After reading this, you'll develop a personal "Start-Up of You Skillset." These are the traits that set you apart from other pharmacists and will lead to your professional success. For example, you'll first identify your competitive advantage. You begin this process by answering the question: "A company hires me over other pharmacists because...."
I walked away with a ton of lessons from this book. I hate the phrase "networking" because it brings to my mind uncomfortable social events at professional conferences. The motives of a lot of us (maybe even most of us) in that setting are selfish and often one-sided. Establishing a "network," according to The Start-Up of You is more about establishing genuine relationships with other professionals. Relationships where you provide value to someone else without expecting anything in return. Establishing these synergistic relationships will take you much further professionally than anything that's selfishly-motivated.
Another excellent insight I learned from this book was what the authors call "ABZ Planning." Simply put, your Plan A is what you're currently working on. Plan B is where you pivot (either because Plan A isn't working, or because you discovered a new opportunity). Of course, this means you have to maintain enough flexibility in your Plan A to pivot if the opportunity arises. Finally, Plan Z is your fallback plan. This is your doomsday scenario in which everything in your professional life vanishes. It's your "What will I do if I get laid off tomorrow" plan. ABZ Planning is effective because it gives you the focus to do work that is important to you (Plan A) while providing you an "out" or a pivot point to explore potentially better opportunities (Plan B). And it provides a life boat failsafe plan should the whole house of cards come tumbling down (Plan Z).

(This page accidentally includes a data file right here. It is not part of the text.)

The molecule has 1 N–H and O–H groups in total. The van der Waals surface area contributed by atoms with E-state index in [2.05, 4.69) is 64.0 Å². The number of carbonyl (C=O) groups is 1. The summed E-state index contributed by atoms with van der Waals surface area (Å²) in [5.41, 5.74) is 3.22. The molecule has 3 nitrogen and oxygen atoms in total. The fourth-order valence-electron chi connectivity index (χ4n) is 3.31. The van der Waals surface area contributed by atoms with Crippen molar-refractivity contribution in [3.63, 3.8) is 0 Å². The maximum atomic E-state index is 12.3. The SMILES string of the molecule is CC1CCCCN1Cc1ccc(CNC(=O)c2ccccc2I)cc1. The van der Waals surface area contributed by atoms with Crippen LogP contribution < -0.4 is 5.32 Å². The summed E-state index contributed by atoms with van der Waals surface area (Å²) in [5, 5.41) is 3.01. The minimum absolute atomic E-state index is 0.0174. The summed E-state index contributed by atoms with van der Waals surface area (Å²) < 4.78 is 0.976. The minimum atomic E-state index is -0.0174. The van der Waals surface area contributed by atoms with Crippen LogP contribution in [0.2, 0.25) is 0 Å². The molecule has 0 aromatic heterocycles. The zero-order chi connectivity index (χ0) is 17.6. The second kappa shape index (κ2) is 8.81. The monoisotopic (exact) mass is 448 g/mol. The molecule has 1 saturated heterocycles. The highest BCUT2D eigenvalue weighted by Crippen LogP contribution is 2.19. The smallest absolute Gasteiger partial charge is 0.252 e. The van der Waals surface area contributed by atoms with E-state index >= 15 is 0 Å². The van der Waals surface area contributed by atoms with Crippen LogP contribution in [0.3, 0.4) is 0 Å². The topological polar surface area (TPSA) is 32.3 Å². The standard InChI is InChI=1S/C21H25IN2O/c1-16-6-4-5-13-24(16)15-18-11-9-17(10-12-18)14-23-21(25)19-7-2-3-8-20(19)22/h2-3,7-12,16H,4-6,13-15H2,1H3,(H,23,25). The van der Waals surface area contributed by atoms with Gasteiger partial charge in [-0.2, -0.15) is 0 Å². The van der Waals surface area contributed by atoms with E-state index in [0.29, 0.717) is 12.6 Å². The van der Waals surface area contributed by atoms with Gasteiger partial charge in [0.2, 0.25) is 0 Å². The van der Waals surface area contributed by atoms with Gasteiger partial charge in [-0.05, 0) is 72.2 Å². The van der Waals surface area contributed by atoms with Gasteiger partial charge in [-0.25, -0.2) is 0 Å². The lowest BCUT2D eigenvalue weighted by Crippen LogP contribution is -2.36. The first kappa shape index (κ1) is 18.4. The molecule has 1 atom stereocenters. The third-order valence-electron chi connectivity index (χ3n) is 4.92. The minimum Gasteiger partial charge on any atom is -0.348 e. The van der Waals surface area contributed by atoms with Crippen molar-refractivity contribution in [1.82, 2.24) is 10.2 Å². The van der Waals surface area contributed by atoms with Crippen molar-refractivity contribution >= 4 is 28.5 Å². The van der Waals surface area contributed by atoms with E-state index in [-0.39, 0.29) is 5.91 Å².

My grandmother was right. Books are one of the cheapest (and best) sources of personal development available. You can read just about any book for free if you have access to a public library. But even if you purchase them, books are usually less than $20. If you pick up even one insight from a book, you've just learned something that will positively impact the rest of your life for less than the cost of a forgettable meal at a mid-level restaurant. I can say with confidence that if your read (and take notes!) on the 3 books above, you will reap benefits in all areas of your personal and professional life.